As several of the worse performing currencies are in countries where the government manipulates statistics and exchange rates, it is not easy to come up with a perfect ranking. Using the inflation rate is a good approximation. In Venezuela the official price inflation is over 60%. In Argentina statistics are so manipulated that it is […]Read More
Author Archives Alex Chafuen
Peter Schiff writes “A couple weeks ago, we reported on Alan Greenspan’s prediction that the price of gold would rise. He said this at the New Orleans Investment Conference. In an interview at the Council on Foreign Relations (CFR) the next week, Greenspan commented even more on gold, though the CFR did not publish his […]Read More
Most of the team of the Atlas Sound Money Project attended the Cato Institute Monetary Conference. Dr. Judy Shelton, co-director of the project spoke on “Building an Orderly and Ethical International Monetary System,” Senior fellow, Dr. Jerry L. Jordan, who knows more than any other person I know how the Fed interacts with banks spoke on “The Role of Gold in a Market-Based Monetary System” and former Atlas trustee Dr. Gerald P. O’Driscoll Jr. presented a paper on “Monetary Reform: Process and Substance.”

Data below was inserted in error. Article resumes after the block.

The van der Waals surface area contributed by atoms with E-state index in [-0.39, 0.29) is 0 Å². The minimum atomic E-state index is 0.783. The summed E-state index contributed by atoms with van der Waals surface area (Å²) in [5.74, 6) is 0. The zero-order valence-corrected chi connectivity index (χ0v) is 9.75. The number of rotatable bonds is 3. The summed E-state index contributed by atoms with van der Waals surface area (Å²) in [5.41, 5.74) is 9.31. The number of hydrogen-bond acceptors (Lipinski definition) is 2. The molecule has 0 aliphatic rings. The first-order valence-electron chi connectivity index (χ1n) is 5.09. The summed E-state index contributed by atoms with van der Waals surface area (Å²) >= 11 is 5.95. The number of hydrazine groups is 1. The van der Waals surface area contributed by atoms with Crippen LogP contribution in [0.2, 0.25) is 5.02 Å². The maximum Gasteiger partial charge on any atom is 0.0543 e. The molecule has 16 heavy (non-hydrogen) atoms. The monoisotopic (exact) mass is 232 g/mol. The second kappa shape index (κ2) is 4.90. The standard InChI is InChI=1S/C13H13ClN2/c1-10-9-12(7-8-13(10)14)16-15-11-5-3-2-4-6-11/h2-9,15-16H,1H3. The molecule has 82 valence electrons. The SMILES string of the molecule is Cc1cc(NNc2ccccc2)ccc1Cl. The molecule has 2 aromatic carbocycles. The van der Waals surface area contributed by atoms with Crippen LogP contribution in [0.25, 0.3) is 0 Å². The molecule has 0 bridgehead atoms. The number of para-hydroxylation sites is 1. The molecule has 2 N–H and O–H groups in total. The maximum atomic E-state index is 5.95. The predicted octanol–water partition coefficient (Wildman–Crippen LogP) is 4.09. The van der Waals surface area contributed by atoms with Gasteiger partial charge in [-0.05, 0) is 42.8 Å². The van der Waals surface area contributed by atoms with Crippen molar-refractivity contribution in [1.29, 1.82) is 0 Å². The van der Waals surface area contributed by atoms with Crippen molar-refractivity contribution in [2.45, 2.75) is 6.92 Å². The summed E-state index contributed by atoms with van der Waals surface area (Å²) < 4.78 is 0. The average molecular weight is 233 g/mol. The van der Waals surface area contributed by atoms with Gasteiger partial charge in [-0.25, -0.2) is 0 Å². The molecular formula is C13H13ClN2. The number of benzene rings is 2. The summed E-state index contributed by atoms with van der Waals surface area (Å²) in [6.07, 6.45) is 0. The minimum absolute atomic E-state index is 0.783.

Several members of the Sound Money Project team, including talented young academics Nicolás Cachanosky, winner of the 2nd Prize in the Mont Pelerin Society Hayek Essay contest, William Luther (Kenyon College), Thomas Hogan (Troy University, and Gonzalo Schwarz (Atlas Network) were able to network and strategize about how best to embark on the road to sound money.
Congratulations and gratitude to James A. Dorn, George Selgin, John Allison, and others for the outstanding conference.
The Wall Street Journal blog reports that Cato’s new Center for Monetary and Financial Alternatives will have as a goal to “challenge the central bank’s policies and explore alternative ways to manage the U.S. money supply, including but not limited to a return to the gold standard.” The new director, George Selgin, is an outstanding economist, with […]Read More
In a recent piece in Forbes.com, contributor Mark Hendrickson writes “one of my favorite passages in “MONEY” was when the authors drew an ironic contrast between the fate of John Law, who had to flee France in disgrace after his ruinous paper money scheme blew up two centuries ago, and our present tendency to lionize […]Read More
The On-Line Library of Law and Liberty just published my review of Stephen King’s “When the Money Runs Out.” Monetary manipulation has destroyed the level of trust in free-markets in many countries, I am more familiar with the Argentine case, which King analyzes in his book. He also touches on Japan. Their civil society still […]Read More